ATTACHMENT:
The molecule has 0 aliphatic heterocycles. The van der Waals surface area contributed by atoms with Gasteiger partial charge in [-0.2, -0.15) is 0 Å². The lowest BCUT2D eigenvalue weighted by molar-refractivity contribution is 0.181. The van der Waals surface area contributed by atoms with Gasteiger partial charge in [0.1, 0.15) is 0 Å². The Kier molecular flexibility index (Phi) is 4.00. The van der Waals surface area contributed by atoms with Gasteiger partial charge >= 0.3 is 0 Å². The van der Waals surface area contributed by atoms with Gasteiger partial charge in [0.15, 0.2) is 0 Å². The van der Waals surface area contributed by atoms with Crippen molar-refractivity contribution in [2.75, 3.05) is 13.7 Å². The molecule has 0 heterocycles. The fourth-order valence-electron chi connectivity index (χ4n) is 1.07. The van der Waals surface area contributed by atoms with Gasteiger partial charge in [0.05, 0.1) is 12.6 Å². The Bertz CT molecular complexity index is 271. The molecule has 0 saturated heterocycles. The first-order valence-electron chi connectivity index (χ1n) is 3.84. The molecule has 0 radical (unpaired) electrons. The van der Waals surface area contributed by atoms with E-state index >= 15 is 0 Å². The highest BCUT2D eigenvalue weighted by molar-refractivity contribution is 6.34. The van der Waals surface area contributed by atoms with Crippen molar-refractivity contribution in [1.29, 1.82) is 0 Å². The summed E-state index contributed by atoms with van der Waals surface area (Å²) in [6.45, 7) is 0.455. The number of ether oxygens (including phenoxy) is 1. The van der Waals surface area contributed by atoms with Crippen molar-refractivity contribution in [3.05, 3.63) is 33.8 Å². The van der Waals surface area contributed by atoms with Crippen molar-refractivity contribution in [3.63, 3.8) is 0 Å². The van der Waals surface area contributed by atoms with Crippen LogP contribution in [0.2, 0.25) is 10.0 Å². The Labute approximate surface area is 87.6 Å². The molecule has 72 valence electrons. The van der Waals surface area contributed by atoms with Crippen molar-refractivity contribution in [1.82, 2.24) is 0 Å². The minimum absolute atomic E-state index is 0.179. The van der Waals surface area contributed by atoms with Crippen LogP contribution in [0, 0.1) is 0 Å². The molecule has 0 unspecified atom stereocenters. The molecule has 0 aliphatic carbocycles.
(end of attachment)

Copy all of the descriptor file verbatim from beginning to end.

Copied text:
The molecule has 0 aliphatic heterocycles. The van der Waals surface area contributed by atoms with Gasteiger partial charge in [-0.2, -0.15) is 0 Å². The lowest BCUT2D eigenvalue weighted by molar-refractivity contribution is 0.181. The van der Waals surface area contributed by atoms with Gasteiger partial charge in [0.1, 0.15) is 0 Å². The Kier molecular flexibility index (Phi) is 4.00. The van der Waals surface area contributed by atoms with Gasteiger partial charge >= 0.3 is 0 Å². The van der Waals surface area contributed by atoms with Gasteiger partial charge in [0.15, 0.2) is 0 Å². The van der Waals surface area contributed by atoms with Crippen molar-refractivity contribution in [2.75, 3.05) is 13.7 Å². The molecule has 0 heterocycles. The fourth-order valence-electron chi connectivity index (χ4n) is 1.07. The van der Waals surface area contributed by atoms with Gasteiger partial charge in [0.05, 0.1) is 12.6 Å². The Bertz CT molecular complexity index is 271. The molecule has 0 saturated heterocycles. The first-order valence-electron chi connectivity index (χ1n) is 3.84. The molecule has 0 radical (unpaired) electrons. The van der Waals surface area contributed by atoms with E-state index >= 15 is 0 Å². The highest BCUT2D eigenvalue weighted by molar-refractivity contribution is 6.34. The van der Waals surface area contributed by atoms with Crippen molar-refractivity contribution in [1.29, 1.82) is 0 Å². The summed E-state index contributed by atoms with van der Waals surface area (Å²) in [6.45, 7) is 0.455. The number of ether oxygens (including phenoxy) is 1. The van der Waals surface area contributed by atoms with Crippen molar-refractivity contribution in [3.05, 3.63) is 33.8 Å². The van der Waals surface area contributed by atoms with Crippen molar-refractivity contribution in [3.63, 3.8) is 0 Å². The van der Waals surface area contributed by atoms with Crippen LogP contribution in [0.2, 0.25) is 10.0 Å². The Labute approximate surface area is 87.6 Å². The molecule has 72 valence electrons. The van der Waals surface area contributed by atoms with Crippen molar-refractivity contribution in [1.82, 2.24) is 0 Å². The minimum absolute atomic E-state index is 0.179. The van der Waals surface area contributed by atoms with Crippen LogP contribution in [0, 0.1) is 0 Å². The molecule has 0 unspecified atom stereocenters. The molecule has 0 aliphatic carbocycles.